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Movies

'Kong' conquers 'Logan' at the box office

Jing Tian as San (from left), Brie Larson as Mason Weaver, Tom Hiddleston as James Conrad and Thomas Mann as Slivko in the film "Kong: Skull Island."
Jing Tian as San (from left), Brie Larson as Mason Weaver, Tom Hiddleston as James Conrad and Thomas Mann as Slivko in the film "Kong: Skull Island."

LOS ANGELES – In the box office war among beasts, Wolverine was no match for the return of King Kong.

“Kong: Skull Island,” from Warner Bros. and Legendary Pictures, pulled in an estimated $61 million in the U.S. and Canada, performing well above expectations of $45 million to $50 million. It also brought in a massive $81.6 million internationally.

“We’re thrilled, happy and really excited by this tremendous result,” said Jeff Goldstein, Warner Bros.’ distribution chief.

About explorers who land on an uncharted island that turns out to be Kong’s domain, “Skull Island” is a reboot of the 84-year-old piece of Hollywood history known all too well by audiences. It comes a decade after Peter Jackson brought “King Kong” back to the big screen.

The popcorn flick has been received well by critics and audiences alike. With a B-plus CinemaScore from moviegoers (56 percent male; 35 percent younger than age 25), it holds a 78 percent positive rating on Rotten Tomatoes.

The new movie, which was directed by Jordan Vogt-Roberts and stars Tom Hiddleston, Samuel L. Jackson and Brie Larson, is the second installment in the studios’ planned series of monster films that started with Gareth Edwards’ “Godzilla” in 2014.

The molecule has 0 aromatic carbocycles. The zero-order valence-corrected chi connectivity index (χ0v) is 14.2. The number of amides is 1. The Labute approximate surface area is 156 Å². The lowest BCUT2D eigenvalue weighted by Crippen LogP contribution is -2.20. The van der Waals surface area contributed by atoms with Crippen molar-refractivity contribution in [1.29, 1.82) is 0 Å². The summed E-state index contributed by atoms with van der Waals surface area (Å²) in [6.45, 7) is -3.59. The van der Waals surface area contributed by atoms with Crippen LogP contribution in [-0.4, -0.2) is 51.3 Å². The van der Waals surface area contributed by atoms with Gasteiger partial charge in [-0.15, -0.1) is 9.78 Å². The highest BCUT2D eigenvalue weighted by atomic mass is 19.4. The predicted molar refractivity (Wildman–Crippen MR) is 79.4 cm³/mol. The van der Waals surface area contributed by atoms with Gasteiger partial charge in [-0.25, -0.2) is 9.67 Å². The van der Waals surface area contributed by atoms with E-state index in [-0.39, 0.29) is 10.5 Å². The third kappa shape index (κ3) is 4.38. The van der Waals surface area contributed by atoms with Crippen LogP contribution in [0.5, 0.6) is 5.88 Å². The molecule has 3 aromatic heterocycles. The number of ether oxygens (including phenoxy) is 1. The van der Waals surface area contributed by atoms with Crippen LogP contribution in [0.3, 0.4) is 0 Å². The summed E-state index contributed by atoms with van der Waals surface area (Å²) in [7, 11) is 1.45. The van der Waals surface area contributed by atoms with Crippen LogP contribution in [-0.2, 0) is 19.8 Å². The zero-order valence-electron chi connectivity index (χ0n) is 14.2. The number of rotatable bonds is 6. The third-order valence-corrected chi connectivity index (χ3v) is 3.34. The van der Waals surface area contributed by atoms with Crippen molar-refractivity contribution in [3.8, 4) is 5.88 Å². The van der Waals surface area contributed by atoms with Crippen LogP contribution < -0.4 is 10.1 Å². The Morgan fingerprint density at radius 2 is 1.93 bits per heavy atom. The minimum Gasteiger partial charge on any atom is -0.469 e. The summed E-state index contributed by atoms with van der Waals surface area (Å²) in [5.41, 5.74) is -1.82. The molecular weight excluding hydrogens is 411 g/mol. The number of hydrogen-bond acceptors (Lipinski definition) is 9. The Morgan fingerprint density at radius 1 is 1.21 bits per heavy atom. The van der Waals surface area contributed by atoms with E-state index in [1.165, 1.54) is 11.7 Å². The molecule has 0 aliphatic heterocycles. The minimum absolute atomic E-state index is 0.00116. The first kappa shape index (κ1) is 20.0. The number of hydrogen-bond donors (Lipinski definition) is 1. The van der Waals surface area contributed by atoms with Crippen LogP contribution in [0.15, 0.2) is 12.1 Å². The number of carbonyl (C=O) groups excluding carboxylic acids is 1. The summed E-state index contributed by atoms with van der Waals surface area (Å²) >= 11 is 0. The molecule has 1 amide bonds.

Although “Skull Island” didn’t come close to “Godzilla’s” $93 million debut three years ago, it does still have the potential to match the latter film’s final gross of $200 million in the U.S. and Canada, plus $328 million from other countries. The new picture did best the $50 million opening of Jackson’s “King Kong” from 2005. That picture went on to nab $218 million domestically and $332 million internationally.

WB and Legendary are hoping audiences around the globe will carry the $185 million “Skull Island.” Its $81.6 million international take, from 65 countries, is a good sign.

“Skull Island” will continue to benefit in the coming weeks, Goldstein said, from students on spring break, a demographic that gave the film an A CinemaScore.

In second place was 20th Century Fox’s “Logan.” After a better-than-expected $88 million debut last weekend, Hugh Jackman’s final outing as the claw-wielding X-Men mutant took in $37.9 million, crossing the $150 million mark domestically.

In third was Universal Pictures and Blumhouse Productions’ socially conscious thriller “Get Out,” which pulled in $21.1 million in its third week. The picture written and directed by Jordan Peele has taken in $111.1 million.

Lionsgate’s “The Shack” took fourth place in its second week with $10.1 million. Its domestic gross is $32.3 million.

Rounding out the top five was WB’s “The Lego Batman Movie.” The animated picture added an additional $7.8 million in its fifth week.

In limited release, IFC Film’s “Personal Shopper” opened in four theaters to $92,516. The picture, which revolves around a ghost story in the fashion underworld of Paris, stars Kristen Stewart and was written and directed by Olivier Assayas.

CBS Films’ “The Sense of Ending” also opened in four spots. Directed by Ritesh Batra and starring Jim Broadbent, Harriet Walter and Michelle Dockery, it earned $42,000. Focus World’s “Raw” opened in two locations at $25,230.

This week, the much-anticipated “Beauty and the Beast” live-action film from Disney finally debuts. It will face BH Tilt’s thriller “The Belko Experiment.”

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©2017 Los Angeles Times

Visit the Los Angeles Times at www.latimes.com

Distributed by Tribune Content Agency, LLC.

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Topics: t000002537,t000040350,t000002664,t000002667

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